Elementary schools in New Hanover County roll out new D.A.R.E program

Elementary schools in New Hanover County roll out new D.A.R.E program
Published: Oct. 5, 2023 at 6:17 PM EDT
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WILMINGTON, N.C. (WECT) - A portion of $50 billion in settlement money will be going toward drug education for elementary school students.

A new version of the well-known D.A.R.E program will look different than what people have seen in the past. It’s a new program for a new generation.

That’s why New Hanover County and the City of Wilmington approved $60,000 to launch the program in county schools.

Nearly 70 school resource officers went through D.A.R.E. training in August. This fall semester, 5th-grade students in all public schools will partake in the program. The county said the goal is to expand to middle and high schools in the future.

The D.A.R.E programs that many people took growing up came under scrutiny from experts for relying on “scare tactics” or catchphrases. However, county leaders said they looked closely at the curriculum and believe it can make a real impact.

“The idea is to be a very comprehensive approach to making sure that our students and our young people are aware of the signs and the risk associated with substance use, that they also know where to get help whenever they need help. And then also there’s a stigma attached to substance use disorders, also with the root cause of substance use disorders, which is of course mental illness and mental health disorders. So really trying to address the stigma of that as well,” said New Hanover County Chief Strategy Officer Jennifer Rigby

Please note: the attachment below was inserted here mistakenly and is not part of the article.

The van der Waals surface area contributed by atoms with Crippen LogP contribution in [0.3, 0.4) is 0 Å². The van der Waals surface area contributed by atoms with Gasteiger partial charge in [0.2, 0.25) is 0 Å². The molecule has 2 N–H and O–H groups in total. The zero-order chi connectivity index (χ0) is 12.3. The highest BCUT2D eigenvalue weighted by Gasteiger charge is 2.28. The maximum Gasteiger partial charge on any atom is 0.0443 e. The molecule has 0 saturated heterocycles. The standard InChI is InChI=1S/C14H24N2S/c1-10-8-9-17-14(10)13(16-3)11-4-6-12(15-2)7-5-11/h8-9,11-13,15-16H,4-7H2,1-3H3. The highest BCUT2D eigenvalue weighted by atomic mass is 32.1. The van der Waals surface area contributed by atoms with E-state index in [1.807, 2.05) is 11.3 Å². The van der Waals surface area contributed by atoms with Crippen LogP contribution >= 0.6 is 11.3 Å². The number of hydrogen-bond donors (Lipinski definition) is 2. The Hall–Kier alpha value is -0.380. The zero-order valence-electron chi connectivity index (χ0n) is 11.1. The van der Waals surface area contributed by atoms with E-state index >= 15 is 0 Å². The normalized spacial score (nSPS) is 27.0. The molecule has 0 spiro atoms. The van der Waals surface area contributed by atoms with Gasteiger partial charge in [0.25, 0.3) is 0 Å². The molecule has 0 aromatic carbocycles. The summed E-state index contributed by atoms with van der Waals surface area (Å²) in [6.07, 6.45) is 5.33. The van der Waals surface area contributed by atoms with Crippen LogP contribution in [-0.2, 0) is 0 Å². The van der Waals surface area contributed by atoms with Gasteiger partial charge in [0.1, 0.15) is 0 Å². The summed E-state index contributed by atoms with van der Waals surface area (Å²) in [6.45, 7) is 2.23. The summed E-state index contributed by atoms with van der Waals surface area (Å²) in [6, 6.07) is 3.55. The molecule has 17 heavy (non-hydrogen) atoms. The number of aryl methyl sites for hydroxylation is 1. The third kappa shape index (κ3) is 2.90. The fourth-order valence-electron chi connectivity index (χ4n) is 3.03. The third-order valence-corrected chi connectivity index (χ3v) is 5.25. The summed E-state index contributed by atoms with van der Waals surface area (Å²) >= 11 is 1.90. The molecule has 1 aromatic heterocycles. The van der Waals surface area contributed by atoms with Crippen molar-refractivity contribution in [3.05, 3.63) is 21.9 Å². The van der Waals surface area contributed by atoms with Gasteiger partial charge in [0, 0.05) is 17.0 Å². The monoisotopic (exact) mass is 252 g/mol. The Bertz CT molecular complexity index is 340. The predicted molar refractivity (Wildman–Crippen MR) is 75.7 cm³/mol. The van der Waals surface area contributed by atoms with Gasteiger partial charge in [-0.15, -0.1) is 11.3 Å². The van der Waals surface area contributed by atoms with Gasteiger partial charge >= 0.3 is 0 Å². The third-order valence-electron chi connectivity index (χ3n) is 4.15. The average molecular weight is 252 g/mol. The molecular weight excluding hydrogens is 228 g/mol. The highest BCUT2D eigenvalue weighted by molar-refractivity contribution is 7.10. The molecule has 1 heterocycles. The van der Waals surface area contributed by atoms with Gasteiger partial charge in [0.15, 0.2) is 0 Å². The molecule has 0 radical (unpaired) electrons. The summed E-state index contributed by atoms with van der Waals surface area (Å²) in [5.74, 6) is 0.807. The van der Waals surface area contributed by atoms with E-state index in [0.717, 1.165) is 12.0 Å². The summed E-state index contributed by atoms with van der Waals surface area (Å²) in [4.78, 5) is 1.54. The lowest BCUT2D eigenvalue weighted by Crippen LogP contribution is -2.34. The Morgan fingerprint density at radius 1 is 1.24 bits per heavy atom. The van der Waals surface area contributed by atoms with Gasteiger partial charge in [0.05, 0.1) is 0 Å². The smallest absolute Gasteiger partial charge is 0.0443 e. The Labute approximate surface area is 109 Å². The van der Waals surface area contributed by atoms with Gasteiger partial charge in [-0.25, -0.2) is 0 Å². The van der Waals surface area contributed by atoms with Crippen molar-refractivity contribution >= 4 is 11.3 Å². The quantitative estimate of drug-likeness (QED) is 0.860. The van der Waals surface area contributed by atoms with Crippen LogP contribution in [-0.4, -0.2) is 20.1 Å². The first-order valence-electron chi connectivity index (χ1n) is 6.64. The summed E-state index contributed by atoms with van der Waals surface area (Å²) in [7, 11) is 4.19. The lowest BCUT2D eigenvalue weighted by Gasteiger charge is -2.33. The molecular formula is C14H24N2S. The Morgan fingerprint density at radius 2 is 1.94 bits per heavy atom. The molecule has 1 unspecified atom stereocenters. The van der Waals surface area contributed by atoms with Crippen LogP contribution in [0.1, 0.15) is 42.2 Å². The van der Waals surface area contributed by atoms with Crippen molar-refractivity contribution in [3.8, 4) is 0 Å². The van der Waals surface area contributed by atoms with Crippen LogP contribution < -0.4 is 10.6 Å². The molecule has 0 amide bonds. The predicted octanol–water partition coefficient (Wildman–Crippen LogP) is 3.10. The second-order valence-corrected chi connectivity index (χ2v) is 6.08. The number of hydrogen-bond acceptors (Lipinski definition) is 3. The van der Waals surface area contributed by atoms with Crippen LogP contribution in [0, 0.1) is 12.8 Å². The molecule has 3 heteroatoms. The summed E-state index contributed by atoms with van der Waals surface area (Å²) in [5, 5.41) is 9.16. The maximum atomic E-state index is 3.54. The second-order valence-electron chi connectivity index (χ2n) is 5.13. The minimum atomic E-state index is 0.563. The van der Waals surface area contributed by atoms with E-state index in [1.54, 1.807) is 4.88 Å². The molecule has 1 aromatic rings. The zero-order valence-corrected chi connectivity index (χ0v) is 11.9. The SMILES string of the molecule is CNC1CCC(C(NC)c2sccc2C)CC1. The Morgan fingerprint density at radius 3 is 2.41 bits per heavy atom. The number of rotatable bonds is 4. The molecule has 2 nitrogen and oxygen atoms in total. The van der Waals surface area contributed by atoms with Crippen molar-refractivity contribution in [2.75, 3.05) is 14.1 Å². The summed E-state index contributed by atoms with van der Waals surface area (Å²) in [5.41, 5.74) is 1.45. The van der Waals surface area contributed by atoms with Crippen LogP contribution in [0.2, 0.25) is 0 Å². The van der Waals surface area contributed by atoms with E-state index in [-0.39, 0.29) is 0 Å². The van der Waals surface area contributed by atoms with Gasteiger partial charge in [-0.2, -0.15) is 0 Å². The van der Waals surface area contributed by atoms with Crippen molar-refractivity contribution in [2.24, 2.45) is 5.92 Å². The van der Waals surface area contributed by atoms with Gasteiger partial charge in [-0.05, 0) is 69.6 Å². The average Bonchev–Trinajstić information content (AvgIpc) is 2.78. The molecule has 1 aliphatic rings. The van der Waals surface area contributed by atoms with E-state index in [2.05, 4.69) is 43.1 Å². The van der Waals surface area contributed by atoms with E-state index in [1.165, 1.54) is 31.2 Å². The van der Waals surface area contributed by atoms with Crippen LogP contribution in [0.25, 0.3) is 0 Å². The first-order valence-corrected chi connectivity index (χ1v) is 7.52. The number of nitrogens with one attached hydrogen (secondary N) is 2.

The $60,000 was a one-time budget item to cover training and materials, any further spending on the D.A.R.E program will depend on its performance.

“This is not your grandpa’s DARE program. Again, it’s been retooled, I think that there was a certain amount of branding that we, our law enforcement, and frankly, our parents and teachers we’re all familiar with. So it has been really retooled to reflect 2023 and the issues that we’re dealing with today,” said New Hanover County Commissioner Rob Zapple.